To those who disagree that video games are art, Ori and the Blind Forest provides a pretty damn good reason to make those folks change their minds. Within the first few minutes of the game, you are moved in a way that is very hard for games to pull off. Ori and the Blind Forest is emotional, beautiful, and challenging.
You control Ori, who is a glowing little creature just trying to find its way in the world. The forest is in peril, so the heart of the forest must be found. If light is not restored, all is lost. The story is very unique, as it is told mostly all through scenery.
Most of this game looks like a Studio Ghibli film. It is one of the most beautiful games currently available. Despite being a 2D platformer, the environment always feels like something you’ve never experienced in a game before. The gorgeous score only helps add to what is a remarkable and unique adventure.
Being a 2D platformer, many points in the game are difficult. We’re not talking Super Meat Boy or Volgarr The Viking difficult, but it still has its moments. The game keeps you wanting to get past super hard parts without feeling like it’s impossible. The game also has a fairly large skill tree, allowing you to unlock new abilities and revisit old areas. Using these new abilities to get past previous difficult areas is always satisfying. They allow you to interact with the environment and access hidden areas. One of the early abilities is allowing Ori to climb up walls, for example.
One of the most unique parts of Ori and the Blind Forest is the save system. Throughout the game, Ori acquires resources for killing enemies. This resource can be used to upgrade your abilities. Alternatively, you can use it to save whenever you want. It makes you want to choose wisely when you reach a difficult part or feel the need to save. In the end game, it doesn’t matter as much because energy resources are very plentiful. This is welcomed, though, as later parts of the game are much more difficult.I would like to see more games be influenced by this unique system.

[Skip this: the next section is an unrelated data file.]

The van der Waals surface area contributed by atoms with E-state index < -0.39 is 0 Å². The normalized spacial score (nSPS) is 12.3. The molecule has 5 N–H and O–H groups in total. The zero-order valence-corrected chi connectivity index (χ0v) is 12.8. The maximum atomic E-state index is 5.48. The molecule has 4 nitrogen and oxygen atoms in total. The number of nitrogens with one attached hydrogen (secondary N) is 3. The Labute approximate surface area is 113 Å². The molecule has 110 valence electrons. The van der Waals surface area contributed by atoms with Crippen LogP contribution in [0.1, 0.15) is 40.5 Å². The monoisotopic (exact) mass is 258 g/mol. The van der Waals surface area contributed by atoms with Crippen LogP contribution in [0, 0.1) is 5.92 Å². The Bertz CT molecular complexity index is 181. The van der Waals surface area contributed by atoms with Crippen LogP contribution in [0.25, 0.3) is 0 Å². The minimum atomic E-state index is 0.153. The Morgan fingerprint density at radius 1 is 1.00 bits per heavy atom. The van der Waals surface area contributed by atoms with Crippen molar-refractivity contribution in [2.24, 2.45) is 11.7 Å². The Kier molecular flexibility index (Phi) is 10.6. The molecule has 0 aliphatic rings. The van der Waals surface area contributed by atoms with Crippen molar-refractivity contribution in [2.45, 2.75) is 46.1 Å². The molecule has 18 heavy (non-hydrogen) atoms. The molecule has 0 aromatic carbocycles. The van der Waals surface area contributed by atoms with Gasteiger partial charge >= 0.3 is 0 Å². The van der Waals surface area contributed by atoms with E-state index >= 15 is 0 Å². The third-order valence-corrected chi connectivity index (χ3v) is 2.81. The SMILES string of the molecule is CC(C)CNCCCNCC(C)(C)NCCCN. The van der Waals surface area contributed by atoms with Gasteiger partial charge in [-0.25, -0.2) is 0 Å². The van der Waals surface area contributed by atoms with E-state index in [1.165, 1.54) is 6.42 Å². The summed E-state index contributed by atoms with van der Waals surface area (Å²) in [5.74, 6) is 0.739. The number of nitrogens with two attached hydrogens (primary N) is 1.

However, there were definitely times where I got a little frustrated with the design flow. For example, the game has three segments where you are not allowed to save at all. Each of these has a part where you are timed. You have to complete the objective in a single shot, otherwise you will fail. It sort of changes up the pace and while that could have been beneficial, this seems a bit forced by relying on a familiar trope in gaming.
Never feeling too difficult while making sure you are pleasantly frustrated, Ori and the Blind Forest more than does its job at living up to the hype. Considering the game was made by a very small team, it should hopefully send a positive ripple through developers everywhere. Ultimately, it joins its place as one of the better new age “Metroidvania’s,” more than holding its own in the category. A moving experience with a story told only through clever pieces and gorgeous artwork, Ori and the Blind Forest is an absolute steal at $20. It is one of the best games so far on the current generation.
Ori and the Blind Forest was reviewed using a digital copy provided by Microsoft*
Ori and the Blind Forest welcomes a new age of platformers by taking its place as the best one in the last few years.